• Listen and validate feelings: The counselor can provide a safe and non-judgmental space for the child to express their feelings about the divorce. They can listen attentively and validate the child's emotions, helping them feel heard and understood.
  • Provide reassurance: The counselor can reassure the child that it's okay to have negative feelings and that it's normal to struggle with the changes that come with divorce. They can also remind the child that both parents love them and will always be there for them, even if they don't live together anymore.
  • Offer coping strategies: The counselor can teach the child various coping strategies to deal with their emotions, such as deep breathing exercises, journaling, or talking to a trusted friend or family member. They can also encourage the child to engage in activities they enjoy, such as sports, music, or art, to help them cope with stress and anxiety.
  • Facilitate communication: The counselor can help the child communicate more effectively with their parents about their feelings and concerns. They can role-play different scenarios and help the child develop assertiveness skills to express themselves in a healthy way.
  • Provide education: The counselor can educate the child about divorce and its impact on families. They can explain the legal process and the reasons why parents might decide to divorce. This knowledge can help the child better understand what is happening and reduce their fears and misconceptions.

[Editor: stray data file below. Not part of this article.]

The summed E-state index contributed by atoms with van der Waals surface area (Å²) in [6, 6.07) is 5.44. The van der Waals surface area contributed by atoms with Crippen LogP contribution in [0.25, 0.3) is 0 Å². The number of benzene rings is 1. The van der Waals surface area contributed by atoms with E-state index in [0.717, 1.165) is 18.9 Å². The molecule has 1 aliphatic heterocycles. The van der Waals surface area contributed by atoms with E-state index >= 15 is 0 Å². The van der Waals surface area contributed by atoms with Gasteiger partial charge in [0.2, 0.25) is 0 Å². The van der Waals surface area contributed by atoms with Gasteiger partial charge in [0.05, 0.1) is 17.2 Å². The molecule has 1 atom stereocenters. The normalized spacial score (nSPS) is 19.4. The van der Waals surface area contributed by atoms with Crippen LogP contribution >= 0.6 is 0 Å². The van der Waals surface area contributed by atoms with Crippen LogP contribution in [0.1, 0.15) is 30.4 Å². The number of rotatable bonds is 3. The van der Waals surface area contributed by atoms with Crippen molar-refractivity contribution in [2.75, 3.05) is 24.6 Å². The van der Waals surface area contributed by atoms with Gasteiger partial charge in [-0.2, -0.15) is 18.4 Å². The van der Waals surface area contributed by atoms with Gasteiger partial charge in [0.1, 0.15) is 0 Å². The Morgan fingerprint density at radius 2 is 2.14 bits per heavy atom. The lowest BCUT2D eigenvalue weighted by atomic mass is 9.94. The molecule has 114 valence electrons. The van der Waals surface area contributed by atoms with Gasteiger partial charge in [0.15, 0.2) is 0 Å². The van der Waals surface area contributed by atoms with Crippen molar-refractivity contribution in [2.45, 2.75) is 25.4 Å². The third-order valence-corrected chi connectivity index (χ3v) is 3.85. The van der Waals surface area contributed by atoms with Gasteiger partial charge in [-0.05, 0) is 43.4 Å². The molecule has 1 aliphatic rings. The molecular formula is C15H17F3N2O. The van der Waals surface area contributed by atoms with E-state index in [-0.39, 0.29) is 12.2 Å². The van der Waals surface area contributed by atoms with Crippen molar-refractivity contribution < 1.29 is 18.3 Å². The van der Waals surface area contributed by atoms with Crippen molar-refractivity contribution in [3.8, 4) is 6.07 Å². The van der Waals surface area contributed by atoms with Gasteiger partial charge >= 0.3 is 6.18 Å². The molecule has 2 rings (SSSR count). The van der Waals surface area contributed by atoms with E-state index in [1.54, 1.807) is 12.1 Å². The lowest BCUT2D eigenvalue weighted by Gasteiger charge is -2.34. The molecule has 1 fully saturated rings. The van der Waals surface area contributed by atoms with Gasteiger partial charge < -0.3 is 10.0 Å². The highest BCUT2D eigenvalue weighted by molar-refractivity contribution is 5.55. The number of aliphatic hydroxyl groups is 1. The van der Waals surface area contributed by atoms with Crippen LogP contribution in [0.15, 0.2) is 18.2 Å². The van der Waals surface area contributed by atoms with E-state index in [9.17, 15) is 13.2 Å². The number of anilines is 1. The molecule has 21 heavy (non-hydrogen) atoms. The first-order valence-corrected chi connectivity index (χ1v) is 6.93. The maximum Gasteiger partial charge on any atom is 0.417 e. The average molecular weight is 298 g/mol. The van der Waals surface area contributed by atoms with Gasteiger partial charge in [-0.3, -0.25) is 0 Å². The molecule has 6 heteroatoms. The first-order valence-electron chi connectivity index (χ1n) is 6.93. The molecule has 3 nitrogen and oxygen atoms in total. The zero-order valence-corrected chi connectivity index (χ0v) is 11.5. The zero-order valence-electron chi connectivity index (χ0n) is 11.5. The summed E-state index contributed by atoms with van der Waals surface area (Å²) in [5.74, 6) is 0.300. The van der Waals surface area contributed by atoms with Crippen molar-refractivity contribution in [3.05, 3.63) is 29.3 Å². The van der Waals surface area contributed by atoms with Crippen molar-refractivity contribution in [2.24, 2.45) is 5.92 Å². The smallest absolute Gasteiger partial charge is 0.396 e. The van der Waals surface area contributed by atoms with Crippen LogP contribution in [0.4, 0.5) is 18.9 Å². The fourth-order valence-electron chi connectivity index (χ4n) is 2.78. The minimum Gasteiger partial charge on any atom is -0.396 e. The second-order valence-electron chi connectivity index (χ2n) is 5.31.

• Support academic performance: Divorce can affect a child's academic performance, so the counselor can work with the child to identify any challenges they may be facing and develop strategies to improve their focus and productivity.
  • Connect the child with resources: The counselor can connect the child with additional resources, such as therapy groups or online support forums, where they can interact with other children going through similar experiences.
  • Collaborate with parents: The counselor can collaborate with the child's parents to ensure consistency in messaging and support. They can share information about the child's progress and suggest strategies for how parents can best support their child during this time.

5. Seek clinical counseling (outside of school) if helpful.

Sometimes, children may struggle to cope with the emotional impact of their parents' divorce. A counselor can provide your child with a safe and supportive space to express their feelings, concerns, and fears related to the divorce. They can also teach your child effective coping strategies.

Look for a counselor who specializes in working with children and has experience in divorce therapy. Such a counselor can tailor their approach to meet your child's unique needs and developmental stage. 

Some ways a counselor can help your child include: